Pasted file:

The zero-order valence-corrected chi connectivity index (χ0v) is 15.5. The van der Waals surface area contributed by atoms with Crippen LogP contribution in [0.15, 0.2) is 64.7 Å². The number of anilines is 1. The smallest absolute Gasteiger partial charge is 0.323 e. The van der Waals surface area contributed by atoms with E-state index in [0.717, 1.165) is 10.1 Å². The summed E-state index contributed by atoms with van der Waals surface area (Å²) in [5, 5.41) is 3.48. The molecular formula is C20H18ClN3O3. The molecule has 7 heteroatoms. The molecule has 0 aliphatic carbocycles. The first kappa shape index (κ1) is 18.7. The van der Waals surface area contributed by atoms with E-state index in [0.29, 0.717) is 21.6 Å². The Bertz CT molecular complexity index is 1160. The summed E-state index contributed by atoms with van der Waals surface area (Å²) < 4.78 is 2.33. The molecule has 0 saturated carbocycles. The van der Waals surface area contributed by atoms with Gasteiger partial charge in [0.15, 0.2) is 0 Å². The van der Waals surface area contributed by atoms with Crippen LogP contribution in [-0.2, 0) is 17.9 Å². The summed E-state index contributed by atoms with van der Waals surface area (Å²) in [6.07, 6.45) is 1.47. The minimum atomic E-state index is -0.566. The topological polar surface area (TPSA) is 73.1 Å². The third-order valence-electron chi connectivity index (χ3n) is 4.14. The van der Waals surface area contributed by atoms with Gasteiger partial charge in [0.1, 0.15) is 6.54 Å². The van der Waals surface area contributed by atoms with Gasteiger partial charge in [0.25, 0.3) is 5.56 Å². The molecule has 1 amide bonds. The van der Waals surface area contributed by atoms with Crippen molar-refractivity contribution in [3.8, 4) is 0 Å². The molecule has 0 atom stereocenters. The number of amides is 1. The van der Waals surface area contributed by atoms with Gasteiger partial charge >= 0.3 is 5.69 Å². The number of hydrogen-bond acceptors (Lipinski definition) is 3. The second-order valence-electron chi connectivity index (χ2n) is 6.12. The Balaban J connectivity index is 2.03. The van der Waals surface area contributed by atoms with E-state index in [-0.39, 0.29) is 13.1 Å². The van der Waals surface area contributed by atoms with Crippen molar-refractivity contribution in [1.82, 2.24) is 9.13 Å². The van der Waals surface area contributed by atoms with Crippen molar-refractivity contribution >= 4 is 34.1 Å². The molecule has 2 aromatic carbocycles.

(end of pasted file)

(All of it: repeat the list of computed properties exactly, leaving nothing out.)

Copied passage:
The zero-order valence-corrected chi connectivity index (χ0v) is 15.5. The van der Waals surface area contributed by atoms with Crippen LogP contribution in [0.15, 0.2) is 64.7 Å². The number of anilines is 1. The smallest absolute Gasteiger partial charge is 0.323 e. The van der Waals surface area contributed by atoms with E-state index in [0.717, 1.165) is 10.1 Å². The summed E-state index contributed by atoms with van der Waals surface area (Å²) in [5, 5.41) is 3.48. The molecular formula is C20H18ClN3O3. The molecule has 7 heteroatoms. The molecule has 0 aliphatic carbocycles. The first kappa shape index (κ1) is 18.7. The van der Waals surface area contributed by atoms with E-state index in [0.29, 0.717) is 21.6 Å². The Bertz CT molecular complexity index is 1160. The summed E-state index contributed by atoms with van der Waals surface area (Å²) < 4.78 is 2.33. The molecule has 0 saturated carbocycles. The van der Waals surface area contributed by atoms with Gasteiger partial charge in [0.15, 0.2) is 0 Å². The van der Waals surface area contributed by atoms with Crippen LogP contribution in [-0.2, 0) is 17.9 Å². The summed E-state index contributed by atoms with van der Waals surface area (Å²) in [6.07, 6.45) is 1.47. The minimum atomic E-state index is -0.566. The topological polar surface area (TPSA) is 73.1 Å². The third-order valence-electron chi connectivity index (χ3n) is 4.14. The van der Waals surface area contributed by atoms with Gasteiger partial charge in [0.1, 0.15) is 6.54 Å². The van der Waals surface area contributed by atoms with Gasteiger partial charge in [0.25, 0.3) is 5.56 Å². The molecule has 1 amide bonds. The van der Waals surface area contributed by atoms with Crippen molar-refractivity contribution in [3.8, 4) is 0 Å². The molecule has 0 atom stereocenters. The number of amides is 1. The van der Waals surface area contributed by atoms with Gasteiger partial charge >= 0.3 is 5.69 Å². The number of hydrogen-bond acceptors (Lipinski definition) is 3. The second-order valence-electron chi connectivity index (χ2n) is 6.12. The Balaban J connectivity index is 2.03. The van der Waals surface area contributed by atoms with E-state index in [-0.39, 0.29) is 13.1 Å². The van der Waals surface area contributed by atoms with Crippen molar-refractivity contribution in [1.82, 2.24) is 9.13 Å². The van der Waals surface area contributed by atoms with Crippen molar-refractivity contribution >= 4 is 34.1 Å². The molecule has 2 aromatic carbocycles.